President’s Message: Use of Force Issues: Warning Shots and Shots Discharged at Moving Vehicles

Chief De Lucca
Donald W. De Lucca, Chief of Police, Doral, Florida, Police Department

As noted in the March 2017 issue of Police Chief, the IACP, in conjunction with the Fraternal Order of Police, assembled leading law enforcement leadership and labor organizations to examine the issue of use of force by law enforcement. The extensive work of the participating organizations began in April 2016 and resulted in a National Consensus Policy on Use of Force that was released in January 2017.

This Consensus Policy considers and reflects the broad views and experience of law enforcement professionals from line officers to executives. The developed and adopted Consensus Policy reflects the best thinking of the 11 diverse participating organizations and is not intended to become a national standard. Rather, the document is solely intended to serve as a template for law enforcement agencies, both in the United States and around the world, as they work to enhance their existing policies. It is also essential to remember that the topic of use of force is much broader and more complex than only the actions that constitute police use of force, which seem to be the focal point for the media reports. There are several other important and interconnected elements, including use of force against police, which can influence how officers respond to situations; data collection; and research- and evidence-based methodologies.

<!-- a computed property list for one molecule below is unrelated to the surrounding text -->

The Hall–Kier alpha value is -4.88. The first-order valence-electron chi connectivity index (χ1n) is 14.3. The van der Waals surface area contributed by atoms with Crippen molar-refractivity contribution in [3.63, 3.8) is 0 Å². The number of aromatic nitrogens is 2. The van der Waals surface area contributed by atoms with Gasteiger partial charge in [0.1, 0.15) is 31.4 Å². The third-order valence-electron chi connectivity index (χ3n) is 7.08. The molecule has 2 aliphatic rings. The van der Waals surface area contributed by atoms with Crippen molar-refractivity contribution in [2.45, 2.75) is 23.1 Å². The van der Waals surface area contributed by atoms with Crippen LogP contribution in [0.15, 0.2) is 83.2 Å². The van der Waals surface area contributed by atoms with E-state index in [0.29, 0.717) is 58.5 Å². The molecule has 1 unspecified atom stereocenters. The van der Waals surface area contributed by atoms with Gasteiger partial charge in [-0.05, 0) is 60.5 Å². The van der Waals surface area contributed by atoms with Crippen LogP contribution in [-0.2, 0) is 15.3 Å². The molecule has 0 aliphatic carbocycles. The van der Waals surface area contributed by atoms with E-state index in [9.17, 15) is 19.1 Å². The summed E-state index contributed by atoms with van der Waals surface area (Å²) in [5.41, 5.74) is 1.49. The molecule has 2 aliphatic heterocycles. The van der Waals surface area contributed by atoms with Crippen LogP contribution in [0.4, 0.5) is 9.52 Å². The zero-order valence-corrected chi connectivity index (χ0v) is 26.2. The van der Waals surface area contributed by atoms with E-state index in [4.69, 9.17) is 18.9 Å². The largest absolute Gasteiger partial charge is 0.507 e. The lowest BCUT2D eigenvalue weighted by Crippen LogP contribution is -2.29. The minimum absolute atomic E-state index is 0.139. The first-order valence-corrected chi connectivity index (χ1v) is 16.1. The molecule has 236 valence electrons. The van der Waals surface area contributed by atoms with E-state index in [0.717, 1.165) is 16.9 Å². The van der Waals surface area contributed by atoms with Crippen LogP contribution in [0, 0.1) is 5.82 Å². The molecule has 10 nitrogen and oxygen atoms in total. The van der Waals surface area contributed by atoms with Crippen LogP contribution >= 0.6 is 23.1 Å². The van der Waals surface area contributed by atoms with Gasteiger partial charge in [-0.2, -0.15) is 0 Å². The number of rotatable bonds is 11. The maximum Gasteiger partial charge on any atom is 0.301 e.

The upcoming discussion paper will provide a more in-depth review of the issues outlined in the Consensus Policy such as defining deadly force, legal considerations that govern the use of force, use-of-force models, de-escalation, use of less-lethal force, and deadly force restrictions.

However, since its release, there have been two areas of the Consensus Policy that have been frequently discussed and debated among IACP members and within the law enforcement profession: warning shots and shots fired at a moving vehicle. The upcoming discussion paper provides a detailed review of the rationale behind the inclusion of these topics. A brief summary of this review follows.